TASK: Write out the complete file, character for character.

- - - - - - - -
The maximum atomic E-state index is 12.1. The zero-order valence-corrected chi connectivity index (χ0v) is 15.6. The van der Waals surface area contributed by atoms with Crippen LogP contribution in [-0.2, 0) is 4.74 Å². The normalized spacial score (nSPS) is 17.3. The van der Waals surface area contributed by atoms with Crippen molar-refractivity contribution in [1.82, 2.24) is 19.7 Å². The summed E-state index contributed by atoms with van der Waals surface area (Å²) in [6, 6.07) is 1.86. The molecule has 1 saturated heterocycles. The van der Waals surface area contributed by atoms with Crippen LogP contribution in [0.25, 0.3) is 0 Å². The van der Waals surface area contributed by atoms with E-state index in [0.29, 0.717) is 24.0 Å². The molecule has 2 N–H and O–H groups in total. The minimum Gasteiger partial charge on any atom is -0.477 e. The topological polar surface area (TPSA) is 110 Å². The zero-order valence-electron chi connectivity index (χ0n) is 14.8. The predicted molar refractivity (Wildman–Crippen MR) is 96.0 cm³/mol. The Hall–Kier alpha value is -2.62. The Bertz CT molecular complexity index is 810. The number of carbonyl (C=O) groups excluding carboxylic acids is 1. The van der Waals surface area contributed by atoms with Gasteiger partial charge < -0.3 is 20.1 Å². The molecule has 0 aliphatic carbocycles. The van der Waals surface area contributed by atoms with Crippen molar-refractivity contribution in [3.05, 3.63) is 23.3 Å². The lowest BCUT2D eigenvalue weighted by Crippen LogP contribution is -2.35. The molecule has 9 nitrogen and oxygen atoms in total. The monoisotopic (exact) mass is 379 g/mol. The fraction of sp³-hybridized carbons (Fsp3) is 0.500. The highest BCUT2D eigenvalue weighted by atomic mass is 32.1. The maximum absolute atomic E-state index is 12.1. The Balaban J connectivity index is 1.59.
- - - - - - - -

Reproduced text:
The maximum atomic E-state index is 12.1. The zero-order valence-corrected chi connectivity index (χ0v) is 15.6. The van der Waals surface area contributed by atoms with Crippen LogP contribution in [-0.2, 0) is 4.74 Å². The normalized spacial score (nSPS) is 17.3. The van der Waals surface area contributed by atoms with Crippen molar-refractivity contribution in [1.82, 2.24) is 19.7 Å². The summed E-state index contributed by atoms with van der Waals surface area (Å²) in [6, 6.07) is 1.86. The molecule has 1 saturated heterocycles. The van der Waals surface area contributed by atoms with Crippen LogP contribution in [0.25, 0.3) is 0 Å². The van der Waals surface area contributed by atoms with E-state index in [0.29, 0.717) is 24.0 Å². The molecule has 2 N–H and O–H groups in total. The minimum Gasteiger partial charge on any atom is -0.477 e. The topological polar surface area (TPSA) is 110 Å². The zero-order valence-electron chi connectivity index (χ0n) is 14.8. The predicted molar refractivity (Wildman–Crippen MR) is 96.0 cm³/mol. The Hall–Kier alpha value is -2.62. The Bertz CT molecular complexity index is 810. The number of carbonyl (C=O) groups excluding carboxylic acids is 1. The van der Waals surface area contributed by atoms with Gasteiger partial charge < -0.3 is 20.1 Å². The molecule has 0 aliphatic carbocycles. The van der Waals surface area contributed by atoms with Crippen molar-refractivity contribution in [3.05, 3.63) is 23.3 Å². The lowest BCUT2D eigenvalue weighted by Crippen LogP contribution is -2.35. The molecule has 9 nitrogen and oxygen atoms in total. The monoisotopic (exact) mass is 379 g/mol. The fraction of sp³-hybridized carbons (Fsp3) is 0.500. The highest BCUT2D eigenvalue weighted by atomic mass is 32.1. The maximum absolute atomic E-state index is 12.1. The Balaban J connectivity index is 1.59.